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More Chicago Residents Able to Buy Vacant Lots for a Dollar

By Allison Halliday | December 4, 2016

According to an article in, a greater number of Chicago residents will be able to buy vacant, city-owned land on their block for just one dollar. Chicago is expanding a program in a bid to help struggling neighborhoods.

The program originally began in Englewood in 2014, at which time there were a huge number of foreclosure homes. Since then more than 550 lots have been sold so far and residents must pay taxes and maintain the property once they purchase it. Now the program is set to expand to more than 30 neighborhoods in the South and West areas of the city, which will include around 4000 lots. It’s hoped that this expansion will help to strengthen neighborhoods throughout the city of Chicago.


It’s known as the Large Lots program and it is hoped it will reduce the psychological impact of foreclosure homes and vacant land on residents living in these neighborhoods, and that this, in turn, will help boost property values across the city. Another initiative is the land bank program which has been taken up in Chicago and Detroit. This is where city officials buy and renovate abandoned homes before reselling them to homeowners or for community use.

Residents are able to qualify for the Large Lots program if they already have a property on the same block as the vacant lot, are up-to-date with their property taxes and do not have any outstanding debts to the city which includes water bills and parking tickets. Apparently, the neighborhoods were chosen based on market demand, as well as being areas that had the largest amounts of city-owned land.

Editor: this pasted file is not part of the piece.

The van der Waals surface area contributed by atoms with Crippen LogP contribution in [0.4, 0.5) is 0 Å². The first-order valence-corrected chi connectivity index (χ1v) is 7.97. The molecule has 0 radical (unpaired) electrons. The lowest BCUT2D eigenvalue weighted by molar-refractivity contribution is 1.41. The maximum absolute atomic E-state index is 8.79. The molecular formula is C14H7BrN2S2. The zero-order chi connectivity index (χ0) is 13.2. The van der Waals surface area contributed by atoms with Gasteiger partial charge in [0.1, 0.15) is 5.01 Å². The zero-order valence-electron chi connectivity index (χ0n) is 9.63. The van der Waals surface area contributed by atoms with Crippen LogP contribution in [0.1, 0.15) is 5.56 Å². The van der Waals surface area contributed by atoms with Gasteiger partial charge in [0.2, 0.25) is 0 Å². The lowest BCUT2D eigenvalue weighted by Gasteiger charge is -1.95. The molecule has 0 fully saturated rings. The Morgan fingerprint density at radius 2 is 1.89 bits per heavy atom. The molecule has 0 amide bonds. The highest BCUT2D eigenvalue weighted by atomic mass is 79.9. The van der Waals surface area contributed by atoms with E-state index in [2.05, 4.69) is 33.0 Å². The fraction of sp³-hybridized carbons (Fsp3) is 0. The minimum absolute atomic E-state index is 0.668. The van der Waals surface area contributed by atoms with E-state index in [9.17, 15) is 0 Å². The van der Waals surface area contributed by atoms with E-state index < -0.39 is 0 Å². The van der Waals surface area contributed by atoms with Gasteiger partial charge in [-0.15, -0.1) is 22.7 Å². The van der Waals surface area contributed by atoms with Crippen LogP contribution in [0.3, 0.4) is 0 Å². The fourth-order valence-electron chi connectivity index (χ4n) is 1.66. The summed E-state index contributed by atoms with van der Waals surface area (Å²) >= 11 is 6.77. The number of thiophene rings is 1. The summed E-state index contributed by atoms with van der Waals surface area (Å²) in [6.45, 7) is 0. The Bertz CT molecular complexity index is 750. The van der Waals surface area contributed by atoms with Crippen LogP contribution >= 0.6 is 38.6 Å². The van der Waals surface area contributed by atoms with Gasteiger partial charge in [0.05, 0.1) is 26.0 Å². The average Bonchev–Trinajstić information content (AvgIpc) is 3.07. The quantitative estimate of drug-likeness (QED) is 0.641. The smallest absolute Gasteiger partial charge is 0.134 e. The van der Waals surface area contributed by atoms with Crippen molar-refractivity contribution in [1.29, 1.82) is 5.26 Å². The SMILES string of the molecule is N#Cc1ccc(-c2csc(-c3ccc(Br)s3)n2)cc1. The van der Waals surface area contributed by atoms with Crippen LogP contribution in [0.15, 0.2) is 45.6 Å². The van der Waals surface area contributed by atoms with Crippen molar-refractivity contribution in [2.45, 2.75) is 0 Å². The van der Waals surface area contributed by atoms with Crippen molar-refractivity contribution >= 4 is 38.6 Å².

After purchasing the property, the resident has the responsibility of maintaining the lot which includes setting up a fence and removing weeds. According to the article, many are choosing to build community gardens or landscaped open space, or to have side yards in areas that were once empty lots. More than half of the sales to date have been adjacent to the buyer’s existing home, with a quarter being less than five lots away.

Originally the program raised fears amongst residents that their neighborhood would be open to outside investors, leading to rising property prices which in turn could end up forcing them out of the area. Instead, it looks as if it is turning into a project that will help to benefit the local community. The program is largely focused on areas where land and property prices are significantly lower than wealthier areas of Chicago, and where violent crime has reached a 15 year high.

Allison Halliday is a Realty Biz News contributing writer. She handles International Real Estate and is a seasoned blogger.
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